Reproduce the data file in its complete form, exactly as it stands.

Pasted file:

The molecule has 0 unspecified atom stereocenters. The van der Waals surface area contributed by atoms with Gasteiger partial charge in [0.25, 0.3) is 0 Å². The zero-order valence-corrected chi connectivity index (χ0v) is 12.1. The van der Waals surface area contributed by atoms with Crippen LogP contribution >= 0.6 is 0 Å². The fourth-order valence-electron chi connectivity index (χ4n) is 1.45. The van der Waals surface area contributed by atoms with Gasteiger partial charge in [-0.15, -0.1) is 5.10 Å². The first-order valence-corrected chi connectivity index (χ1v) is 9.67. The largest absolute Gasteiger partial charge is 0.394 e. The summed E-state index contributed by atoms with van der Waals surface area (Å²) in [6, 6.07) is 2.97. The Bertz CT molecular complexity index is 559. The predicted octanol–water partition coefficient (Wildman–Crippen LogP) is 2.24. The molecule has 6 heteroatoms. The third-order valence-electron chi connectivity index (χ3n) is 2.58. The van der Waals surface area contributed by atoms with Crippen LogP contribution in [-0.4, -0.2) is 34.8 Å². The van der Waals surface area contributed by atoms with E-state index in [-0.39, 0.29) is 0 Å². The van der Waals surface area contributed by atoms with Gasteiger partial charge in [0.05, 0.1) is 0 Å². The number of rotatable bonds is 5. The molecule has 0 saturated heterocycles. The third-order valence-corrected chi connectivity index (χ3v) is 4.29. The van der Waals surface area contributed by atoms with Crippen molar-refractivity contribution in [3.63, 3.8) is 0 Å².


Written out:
The molecule has 0 unspecified atom stereocenters. The van der Waals surface area contributed by atoms with Gasteiger partial charge in [0.25, 0.3) is 0 Å². The zero-order valence-corrected chi connectivity index (χ0v) is 12.1. The van der Waals surface area contributed by atoms with Crippen LogP contribution >= 0.6 is 0 Å². The fourth-order valence-electron chi connectivity index (χ4n) is 1.45. The van der Waals surface area contributed by atoms with Gasteiger partial charge in [-0.15, -0.1) is 5.10 Å². The first-order valence-corrected chi connectivity index (χ1v) is 9.67. The largest absolute Gasteiger partial charge is 0.394 e. The summed E-state index contributed by atoms with van der Waals surface area (Å²) in [6, 6.07) is 2.97. The Bertz CT molecular complexity index is 559. The predicted octanol–water partition coefficient (Wildman–Crippen LogP) is 2.24. The molecule has 6 heteroatoms. The third-order valence-electron chi connectivity index (χ3n) is 2.58. The van der Waals surface area contributed by atoms with Crippen LogP contribution in [-0.4, -0.2) is 34.8 Å². The van der Waals surface area contributed by atoms with E-state index in [-0.39, 0.29) is 0 Å². The van der Waals surface area contributed by atoms with Gasteiger partial charge in [0.05, 0.1) is 0 Å². The number of rotatable bonds is 5. The molecule has 0 saturated heterocycles. The third-order valence-corrected chi connectivity index (χ3v) is 4.29. The van der Waals surface area contributed by atoms with Crippen molar-refractivity contribution in [3.63, 3.8) is 0 Å².